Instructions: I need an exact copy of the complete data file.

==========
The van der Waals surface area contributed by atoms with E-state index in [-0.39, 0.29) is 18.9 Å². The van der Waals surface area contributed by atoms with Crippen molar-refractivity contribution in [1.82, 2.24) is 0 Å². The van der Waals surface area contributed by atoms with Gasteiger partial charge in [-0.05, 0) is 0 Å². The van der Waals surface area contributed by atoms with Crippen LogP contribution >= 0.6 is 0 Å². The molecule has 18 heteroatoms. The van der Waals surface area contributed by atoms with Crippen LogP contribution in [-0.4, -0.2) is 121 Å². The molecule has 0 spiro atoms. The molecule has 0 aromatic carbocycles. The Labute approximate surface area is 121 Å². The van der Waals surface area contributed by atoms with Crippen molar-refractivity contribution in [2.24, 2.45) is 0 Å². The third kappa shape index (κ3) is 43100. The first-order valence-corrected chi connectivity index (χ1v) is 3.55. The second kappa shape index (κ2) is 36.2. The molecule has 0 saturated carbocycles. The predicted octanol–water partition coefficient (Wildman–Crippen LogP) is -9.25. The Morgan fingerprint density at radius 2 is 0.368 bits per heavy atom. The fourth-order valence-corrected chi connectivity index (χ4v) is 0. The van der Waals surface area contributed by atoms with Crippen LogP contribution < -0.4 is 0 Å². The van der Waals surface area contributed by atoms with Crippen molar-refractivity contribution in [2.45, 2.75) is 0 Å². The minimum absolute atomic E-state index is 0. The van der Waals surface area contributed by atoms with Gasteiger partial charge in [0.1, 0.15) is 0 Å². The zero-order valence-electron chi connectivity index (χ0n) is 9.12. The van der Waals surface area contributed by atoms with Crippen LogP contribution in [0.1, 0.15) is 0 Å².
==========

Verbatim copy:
The van der Waals surface area contributed by atoms with E-state index in [-0.39, 0.29) is 18.9 Å². The van der Waals surface area contributed by atoms with Crippen molar-refractivity contribution in [1.82, 2.24) is 0 Å². The van der Waals surface area contributed by atoms with Gasteiger partial charge in [-0.05, 0) is 0 Å². The van der Waals surface area contributed by atoms with Crippen LogP contribution >= 0.6 is 0 Å². The molecule has 18 heteroatoms. The van der Waals surface area contributed by atoms with Crippen LogP contribution in [-0.4, -0.2) is 121 Å². The molecule has 0 spiro atoms. The molecule has 0 aromatic carbocycles. The Labute approximate surface area is 121 Å². The van der Waals surface area contributed by atoms with Crippen molar-refractivity contribution in [2.24, 2.45) is 0 Å². The third kappa shape index (κ3) is 43100. The first-order valence-corrected chi connectivity index (χ1v) is 3.55. The second kappa shape index (κ2) is 36.2. The molecule has 0 saturated carbocycles. The predicted octanol–water partition coefficient (Wildman–Crippen LogP) is -9.25. The Morgan fingerprint density at radius 2 is 0.368 bits per heavy atom. The fourth-order valence-corrected chi connectivity index (χ4v) is 0. The van der Waals surface area contributed by atoms with Crippen LogP contribution < -0.4 is 0 Å². The van der Waals surface area contributed by atoms with Crippen molar-refractivity contribution in [2.45, 2.75) is 0 Å². The minimum absolute atomic E-state index is 0. The van der Waals surface area contributed by atoms with Gasteiger partial charge in [0.1, 0.15) is 0 Å². The zero-order valence-electron chi connectivity index (χ0n) is 9.12. The van der Waals surface area contributed by atoms with Crippen LogP contribution in [0.1, 0.15) is 0 Å².